09 January 2013 19:14 [Source: ICIS news]
HOUSTON (ICIS)--Thin margins will continue to plague the US ethanol industry for at least another year, sources say.
The expiration of a key tax credit in 2012, a drought-devastated corn crop and high feedstock prices created an environment of thin margins that many say will linger well into 2013.
High corn prices have caused many US producers to idle plants and curtail production.
As a result, the US became a net importer of ethanol in 2012 - the first time that has happened in three years.
On average, the US imported 21,000 more bbl/day of ethanol than it exported in August, the first since December 2009 when the country had a trade balance of zero, the EIA said.
Since then, the US gradually exported more ethanol until the end of 2011 when the US exported 97,000 bbl/day more than it imported.
Brazil was the primary source of ethanol imports, sending an average of 56,000 bbl/day of ethanol to the US.
Meanwhile, Canada was the primary destination for ethanol exports, receiving an average of 28,000 bbl/day.
US ethanol spot prices declined in the last month of 2012, following the price of corn.
Corn futures fell about 8% in December 2012. Spot prices have fallen by about 10% in the same period.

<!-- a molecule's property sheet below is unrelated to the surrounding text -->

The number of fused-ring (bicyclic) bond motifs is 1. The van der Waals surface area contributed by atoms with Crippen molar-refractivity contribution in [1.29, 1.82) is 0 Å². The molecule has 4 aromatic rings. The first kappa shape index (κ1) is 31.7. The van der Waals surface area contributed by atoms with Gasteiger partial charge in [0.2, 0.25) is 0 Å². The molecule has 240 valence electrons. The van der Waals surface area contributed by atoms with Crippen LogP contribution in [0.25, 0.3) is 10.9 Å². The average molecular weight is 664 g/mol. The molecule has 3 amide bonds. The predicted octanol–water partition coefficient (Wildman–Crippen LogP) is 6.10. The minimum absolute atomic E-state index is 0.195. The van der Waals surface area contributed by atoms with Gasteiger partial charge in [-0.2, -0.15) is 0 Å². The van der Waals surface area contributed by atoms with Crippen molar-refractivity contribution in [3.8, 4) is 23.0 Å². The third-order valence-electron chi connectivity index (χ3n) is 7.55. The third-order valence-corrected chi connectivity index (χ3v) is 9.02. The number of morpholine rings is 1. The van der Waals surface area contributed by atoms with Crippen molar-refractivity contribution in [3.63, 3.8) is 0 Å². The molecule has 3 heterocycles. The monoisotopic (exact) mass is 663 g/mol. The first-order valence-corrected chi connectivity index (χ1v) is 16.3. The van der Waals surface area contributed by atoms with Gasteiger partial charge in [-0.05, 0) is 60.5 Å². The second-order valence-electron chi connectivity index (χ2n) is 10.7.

Meanwhile, in Brazil, ethanol prices rose sharply in the last few weeks of 2012, lifted by tightening supply as a result of the end of the country’s key sugarcane harvest in the centre-south region.
The harvest in the centre-south, which accounts for 90% of Brazil’s ethanol production, runs from April to November/December.
Hydrous ethanol prices in Sao Paulo finished December at Brazilian reais (R) 1,350-1,370/cbm (cubic metre) ($2.50-2.54/gal), up by 15% from R1,180-1,200/cbm at the end of October when the first centre-south sugarcane mills began to shut down production.
Anhydrous ethanol prices showed an even stronger uptrend in the period, closing the year at R1,380-1,400/cbm, up by nearly 18% from R1,160-1,200/cbm at the end of October.
Brazil blends anhydrous ethanol in gasoline at a mandated 20%, while hydrous ethanol is used as a stand-alone fuel in flexible-fuel vehicles (FFVs), competing directly with gasoline.
The outlook for the first quarter of 2013 was mixed, with market sources seeing a limited uptrend potential for hydrous ethanol, because of competition from gasoline, but predicting that anhydrous ethanol prices may continue to rise.
Anhydrous ethanol supply is tight and spot prices could rise significantly in case of stronger demand, sources said, not ruling out the possibility that Brazil may have to import the biofuel from the US before the next sugarcane harvest begins in April 2013.
Additional reporting by William Lemos
($1 = R2.04)
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